The sugar contents of the grape pericarp and the flesh of some other fruits before and after ripening are shown in Table 1. Glucose and fructose account for the bulk of the sugar content of the pericarp of V. vinifera cultivars throughout development (Table 1; [126]). In some cultivars that are derived (at least in part) from other Vitis species, sucrose can account for about 20% of the soluble sugar content in the flesh and up to about 30% in the skin of the ripe pericarp (Table 1; [43,94,127]). Glucose and fructose contents depend on the stage of development, cultivar, cultural practices and growth conditions. Although glucose:fructose is often close to one, it can be much higher, especially at elevated temperatures; it also depends on the stage of development [128,129,130]. The reasons for these deviations from unity are not understood and are likely complex [1,131]. In all grape cultivars, as in many other fruits, the total content of soluble sugars is quite low before the start of ripening and then increases (Table 1; [11,43,94,130,132]). Thus, after the onset of ripening, a much lower proportion of imported sucrose is used in processes that transform sucrose into compounds other than glucose and fructose. Diurnal changes in sucrose content, of about 25%, have been found during ripening [133]. The starch content of both the flesh and skin is low throughout development (<0.5 mg g-1 FW; [77]). Transcript abundance of some enzymes and transporters during pericarp development are shown in Figure 1.
Imported sucrose provides the bulk of the substrate used by metabolism, and during the ripening of grape pericarp, about 9–14% of imported sucrose is catabolised to CO2 [134]). For a few days following veraison, the vacuolar store of malic acid can provide a large proportion of metabolic substrate, and a small proportion of malate can be converted to sugars [48,134,135]. PEPCK is a key enzyme used in catalysing the gluconeogenic flux from malate to sugars in grape pericarp [5,21,48,136,137,138,139].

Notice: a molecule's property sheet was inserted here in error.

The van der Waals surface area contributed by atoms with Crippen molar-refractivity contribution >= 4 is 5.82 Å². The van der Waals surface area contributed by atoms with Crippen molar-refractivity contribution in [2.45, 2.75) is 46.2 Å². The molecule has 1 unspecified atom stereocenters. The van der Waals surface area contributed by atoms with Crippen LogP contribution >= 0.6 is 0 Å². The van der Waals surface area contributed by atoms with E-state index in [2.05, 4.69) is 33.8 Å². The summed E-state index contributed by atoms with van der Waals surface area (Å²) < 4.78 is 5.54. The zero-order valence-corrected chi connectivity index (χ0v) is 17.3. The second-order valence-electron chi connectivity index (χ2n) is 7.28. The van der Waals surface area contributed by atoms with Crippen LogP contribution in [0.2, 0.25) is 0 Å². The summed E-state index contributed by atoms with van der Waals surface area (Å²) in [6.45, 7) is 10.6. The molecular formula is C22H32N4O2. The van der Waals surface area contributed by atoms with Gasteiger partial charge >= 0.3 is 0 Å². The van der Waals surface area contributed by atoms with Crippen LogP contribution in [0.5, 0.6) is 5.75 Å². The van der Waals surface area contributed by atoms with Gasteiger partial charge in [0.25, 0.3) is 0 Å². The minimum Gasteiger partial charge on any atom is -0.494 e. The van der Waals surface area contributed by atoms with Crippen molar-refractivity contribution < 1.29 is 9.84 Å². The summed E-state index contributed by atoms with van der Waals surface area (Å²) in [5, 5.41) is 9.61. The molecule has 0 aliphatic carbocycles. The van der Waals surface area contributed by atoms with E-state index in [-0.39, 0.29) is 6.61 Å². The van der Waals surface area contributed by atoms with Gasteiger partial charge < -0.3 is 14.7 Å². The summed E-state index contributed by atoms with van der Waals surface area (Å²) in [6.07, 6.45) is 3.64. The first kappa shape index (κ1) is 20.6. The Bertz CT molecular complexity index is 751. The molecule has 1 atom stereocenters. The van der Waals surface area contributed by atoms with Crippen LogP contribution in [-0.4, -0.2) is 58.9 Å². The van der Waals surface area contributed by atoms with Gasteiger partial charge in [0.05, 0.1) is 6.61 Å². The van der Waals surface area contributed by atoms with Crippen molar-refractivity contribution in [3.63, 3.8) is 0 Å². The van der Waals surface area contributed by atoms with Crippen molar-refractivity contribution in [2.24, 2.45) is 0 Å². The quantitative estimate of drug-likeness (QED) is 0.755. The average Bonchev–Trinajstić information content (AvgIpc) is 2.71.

4.1. Sucrose Synthase

SuSy is present throughout development, and the amounts of its enzymatic activity (about 0.8–5.9 µmol g-1 FW h−1) depend on the cultivar and stage of development [78,94]. Some studies have found that SuSy activity g−1 FW increases during ripening [43,92], whereas others did not [94]. VvSS3 transcripts are far more abundant than those of other SuSy genes, and this high abundance starts around veraison [104]. VvSS4 transcripts are much more abundant than those of VvSS3 in developing seeds [104].
SuSy has an important role in sucrose breakdown in tissues in which O2-supply is low; because compared to invertase, SuSy conserves energy (it produces UDP-glucose as opposed to glucose) [93]. In grape berries and other fruits, O2-supply is limited, and the flesh is often hypoxic [140,141,142]. In starch accumulating fruits such as kiwifruit, and other plant tissues, SuSy plays an important role in providing substrate for starch synthesis that is related to this energy-conserving aspect [98,143]. Vascular tissues are often hypoxic, and in these, SuSy is likely to play a role in providing substrate for cellulose, callose and starch synthesis [144,145]. It is likely that SuSy functions likewise in grapevine vasculature.
Although either SPS or SuSy can potentially be used in sucrose synthesis, the predominant route in most tissues is via SPS [85]. Nevertheless, it appears that SuSy can make an important contribution in some tissues, including fruits and sugar beet tubers [146,147,148,149,150]. There is evidence that the kinetic properties of certain SuSy isoforms enhance their activity towards sucrose synthesis and that post-translation modifications can also contribute [123,150]. Synthesis of sucrose using the SuSy pathway requires less ATP than the SPS pathway. This is because fructose is the substrate for SuSy and fructose-6-phosphate is the substrate for SPS. Hawker [92] reported not dissimilar amounts of SuSy and SPS activity in grape pericarp during ripening. It is possible that SuSy functions in sucrose synthesis in grape pericarp; however, such a role requires more evidence.

4.2. Neutral Invertase

When an invertase activity assay is conducted at either acidic or alkaline pH, both NI and AI contribute to the activity: because the pH range of activity of both enzymes is broad [97,151]. In grape pericarp, which contains large amounts of AI, it is probably impossible to reliably determine the activity of NI in crude extracts of the tissue. One solution is to rapidly remove AI from crude extracts by Concanavalin A chromatography [152]. Activity assays of NI in low AI cultivars show that the active enzyme is present in the grape pericarp (Table 2; [94]). In grape pericarp, at least five NI genes are transcribed. Transcript abundance is dependent on the gene in question and stage of development: transcripts of some genes are more abundant before ripening, whilst for other genes, the situation is reversed [79].